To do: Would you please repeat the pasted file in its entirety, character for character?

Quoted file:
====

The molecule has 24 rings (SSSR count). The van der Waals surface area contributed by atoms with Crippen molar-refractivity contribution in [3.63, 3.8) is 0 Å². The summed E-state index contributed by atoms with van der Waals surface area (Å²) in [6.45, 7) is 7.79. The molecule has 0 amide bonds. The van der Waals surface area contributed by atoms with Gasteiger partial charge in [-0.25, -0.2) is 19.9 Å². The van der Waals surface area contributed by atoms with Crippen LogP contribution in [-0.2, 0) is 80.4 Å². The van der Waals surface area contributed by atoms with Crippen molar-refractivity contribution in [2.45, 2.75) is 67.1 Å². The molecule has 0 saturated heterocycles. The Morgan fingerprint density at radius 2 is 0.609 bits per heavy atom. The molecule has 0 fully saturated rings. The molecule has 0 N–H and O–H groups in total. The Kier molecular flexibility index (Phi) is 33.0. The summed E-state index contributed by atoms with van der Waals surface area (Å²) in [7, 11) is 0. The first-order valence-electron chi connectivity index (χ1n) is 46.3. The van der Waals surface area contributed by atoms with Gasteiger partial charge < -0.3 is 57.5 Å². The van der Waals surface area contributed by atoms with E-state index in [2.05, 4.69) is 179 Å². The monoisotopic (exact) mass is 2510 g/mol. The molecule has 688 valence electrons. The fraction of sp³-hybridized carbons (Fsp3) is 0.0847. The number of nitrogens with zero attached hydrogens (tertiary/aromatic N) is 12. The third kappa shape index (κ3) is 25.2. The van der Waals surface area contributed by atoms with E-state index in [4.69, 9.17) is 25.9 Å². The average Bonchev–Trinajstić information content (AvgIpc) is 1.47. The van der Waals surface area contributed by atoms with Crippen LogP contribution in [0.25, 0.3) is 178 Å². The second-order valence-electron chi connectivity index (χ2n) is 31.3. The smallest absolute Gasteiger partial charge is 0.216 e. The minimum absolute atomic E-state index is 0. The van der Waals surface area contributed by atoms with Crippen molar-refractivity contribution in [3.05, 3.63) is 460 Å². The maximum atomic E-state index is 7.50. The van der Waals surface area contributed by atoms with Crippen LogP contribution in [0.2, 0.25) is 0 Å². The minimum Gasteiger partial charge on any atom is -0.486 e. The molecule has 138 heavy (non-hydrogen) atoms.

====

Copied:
The molecule has 24 rings (SSSR count). The van der Waals surface area contributed by atoms with Crippen molar-refractivity contribution in [3.63, 3.8) is 0 Å². The summed E-state index contributed by atoms with van der Waals surface area (Å²) in [6.45, 7) is 7.79. The molecule has 0 amide bonds. The van der Waals surface area contributed by atoms with Gasteiger partial charge in [-0.25, -0.2) is 19.9 Å². The van der Waals surface area contributed by atoms with Crippen LogP contribution in [-0.2, 0) is 80.4 Å². The van der Waals surface area contributed by atoms with Crippen molar-refractivity contribution in [2.45, 2.75) is 67.1 Å². The molecule has 0 saturated heterocycles. The Morgan fingerprint density at radius 2 is 0.609 bits per heavy atom. The molecule has 0 fully saturated rings. The molecule has 0 N–H and O–H groups in total. The Kier molecular flexibility index (Phi) is 33.0. The summed E-state index contributed by atoms with van der Waals surface area (Å²) in [7, 11) is 0. The first-order valence-electron chi connectivity index (χ1n) is 46.3. The van der Waals surface area contributed by atoms with Gasteiger partial charge < -0.3 is 57.5 Å². The van der Waals surface area contributed by atoms with E-state index in [2.05, 4.69) is 179 Å². The monoisotopic (exact) mass is 2510 g/mol. The molecule has 688 valence electrons. The fraction of sp³-hybridized carbons (Fsp3) is 0.0847. The number of nitrogens with zero attached hydrogens (tertiary/aromatic N) is 12. The third kappa shape index (κ3) is 25.2. The van der Waals surface area contributed by atoms with E-state index in [4.69, 9.17) is 25.9 Å². The average Bonchev–Trinajstić information content (AvgIpc) is 1.47. The van der Waals surface area contributed by atoms with Crippen LogP contribution in [0.25, 0.3) is 178 Å². The second-order valence-electron chi connectivity index (χ2n) is 31.3. The smallest absolute Gasteiger partial charge is 0.216 e. The minimum absolute atomic E-state index is 0. The van der Waals surface area contributed by atoms with Crippen molar-refractivity contribution in [3.05, 3.63) is 460 Å². The maximum atomic E-state index is 7.50. The van der Waals surface area contributed by atoms with Crippen LogP contribution in [0.2, 0.25) is 0 Å². The minimum Gasteiger partial charge on any atom is -0.486 e. The molecule has 138 heavy (non-hydrogen) atoms.